Reason #1

I have incurable brain cancer. And if prices skyrocket and subsidies are hard to maintain it will shorted my already shortened life and put my family in significant financial jeopardy.

The website has a “send my ashes to the GOP” form where “donors” can fill out their information and even choose which Republican congressmen they want their remains to be sent to.

The Congressional Budget Office (CBO) score has not yet been released for the AHCA, so we do not know quite how many more this version of the bill would leave uninsured than the last. But the reality is that if congressional Republicans get their way here, people will die. I will not be covered under the AHCA, and it’s fairly likely, dear reader, that you won’t be either.

Use this tool to find the phone numbers of your senators and demand that they reject the AHCA. You can use scripts provided by Bustle here or come up with your own. But take action. This is life or death.

Trump, Law & Order, and Record High Incarceration

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Inmates gather in the gym at San Quentin Prison due to overcrowding (Eric Risberg/Center for American Progress)

Trump and U.S. Attorney General Jeff Sessions have done little to implement specific criminal justice policy, but their threats to undo Obama’s reforms are jarring. What we are seeing from the Trump administration is not surprising, many Republican presidents have a history of being tough on crime. President Nixon’s “war on drugs” agenda is most memorable, as he ordered for an outright war on drugs in inner-cities by implementing mandatory prison sentences and no-knock warrants, disproportionately effecting Black and Brown folks.

During Reagan’s presidency, his “tough on crime” rhetoric resulted in a sharp increase in prison population and incarceration rates. As a result, prison populations in the U.S. continue to increase at a rate faster than any other nation in the world.  However, Obama was the first president in 36 years to leave office with a lower federal prison population than when he started.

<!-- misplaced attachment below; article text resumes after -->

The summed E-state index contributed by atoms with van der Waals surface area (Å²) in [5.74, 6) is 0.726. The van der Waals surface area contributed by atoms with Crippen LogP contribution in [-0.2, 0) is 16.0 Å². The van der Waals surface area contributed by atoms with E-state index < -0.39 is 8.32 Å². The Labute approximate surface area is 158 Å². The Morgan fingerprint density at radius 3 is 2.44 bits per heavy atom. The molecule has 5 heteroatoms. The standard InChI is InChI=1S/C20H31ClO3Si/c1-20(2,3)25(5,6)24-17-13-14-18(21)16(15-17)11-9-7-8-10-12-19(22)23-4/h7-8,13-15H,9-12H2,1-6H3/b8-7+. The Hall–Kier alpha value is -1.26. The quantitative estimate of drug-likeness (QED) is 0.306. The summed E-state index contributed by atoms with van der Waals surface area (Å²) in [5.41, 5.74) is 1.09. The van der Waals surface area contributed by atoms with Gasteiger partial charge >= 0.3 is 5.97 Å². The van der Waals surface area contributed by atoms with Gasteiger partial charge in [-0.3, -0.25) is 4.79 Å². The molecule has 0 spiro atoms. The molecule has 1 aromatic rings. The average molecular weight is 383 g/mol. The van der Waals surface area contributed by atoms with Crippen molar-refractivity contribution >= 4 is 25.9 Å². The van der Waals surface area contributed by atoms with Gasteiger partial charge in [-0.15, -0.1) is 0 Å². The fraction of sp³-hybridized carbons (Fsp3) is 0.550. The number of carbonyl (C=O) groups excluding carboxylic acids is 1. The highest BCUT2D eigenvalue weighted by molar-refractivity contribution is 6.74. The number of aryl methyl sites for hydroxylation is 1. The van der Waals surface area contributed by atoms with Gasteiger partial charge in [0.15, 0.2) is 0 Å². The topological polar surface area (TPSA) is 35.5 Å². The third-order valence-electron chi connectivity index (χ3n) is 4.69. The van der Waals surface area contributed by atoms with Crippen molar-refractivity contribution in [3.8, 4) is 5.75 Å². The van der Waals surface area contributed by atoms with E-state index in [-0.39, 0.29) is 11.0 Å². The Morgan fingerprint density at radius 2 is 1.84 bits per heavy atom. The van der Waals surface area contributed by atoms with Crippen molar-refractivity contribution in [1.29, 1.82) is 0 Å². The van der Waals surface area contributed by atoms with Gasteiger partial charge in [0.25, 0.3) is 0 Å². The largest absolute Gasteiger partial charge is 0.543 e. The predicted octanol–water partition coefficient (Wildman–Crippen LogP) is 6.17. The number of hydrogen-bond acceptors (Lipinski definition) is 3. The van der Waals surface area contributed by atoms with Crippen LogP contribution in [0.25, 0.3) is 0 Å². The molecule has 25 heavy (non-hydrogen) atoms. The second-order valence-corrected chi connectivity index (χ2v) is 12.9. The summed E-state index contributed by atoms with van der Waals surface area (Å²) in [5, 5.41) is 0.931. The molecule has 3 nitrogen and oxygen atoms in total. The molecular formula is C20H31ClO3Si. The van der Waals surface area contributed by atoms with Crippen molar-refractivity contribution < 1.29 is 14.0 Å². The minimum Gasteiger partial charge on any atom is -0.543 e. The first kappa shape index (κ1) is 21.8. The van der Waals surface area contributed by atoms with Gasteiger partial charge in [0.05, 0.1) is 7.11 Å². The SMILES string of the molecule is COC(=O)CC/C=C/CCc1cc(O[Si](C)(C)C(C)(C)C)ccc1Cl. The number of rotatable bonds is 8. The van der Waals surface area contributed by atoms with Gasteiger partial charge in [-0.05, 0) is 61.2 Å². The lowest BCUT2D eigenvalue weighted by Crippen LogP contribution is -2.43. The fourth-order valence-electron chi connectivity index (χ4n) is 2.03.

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Federal prison population (Pew Research Center/Vox)

During Obama’s presidency, he took executive action to pardon 1,324 inmates charged with nonviolent drug offenses and backed former Attorney General, Eric Holder, on his Smart on Crime Initiative, which placed pressure on federal prosecutors to stop charging low-level drug offenders. In 2010, he signed into law the Fair Sentencing Act, which reduced the sentencing disparity between powder cocaine and crack cocaine. This disparity explicitly targeted the Black community during the “war on drugs” and “tough on crime” eras.

Obama stressed the importance of looking at drug addiction through the lens of a health problem, not a criminal justice problem. He often explained the hypocrisy in locking up children and individuals for low-level drug offenses, while many lawmakers have used drugs before–admitting his trial use of marijuana and cocaine. All of this was to stop prison overcrowding and put an end to oppressive laws that disproportionately targeted people of color.

Using 2010 Census information, the Prison Policy Initiative calculated that Black folks are five times more likely to be incarcerated than White folks, and Hispanic folks are twice as likely than White folks. Additionally, Black citizens make up 13% of the U.S. population but 40% of the incarcerated population. Hispanics only make up 16% of the U.S. population but 19% of the incarcerated population. This equates to 2,306 Black citizens incarcerated per 100,000 and 831 Hispanic citizens incarcerated per 100,000 people. The statistics for the White population, however, are frighteningly lower. Making up 64% of the population, White folks make up 39% of the incarcerated population, equating to 450 White folks incarcerated per 100,000. From a Vox study on FBI data on racial disparities in police killings, it was found that racial minorities make up about 34% of the general population but account for 62% of unarmed victims killed by police.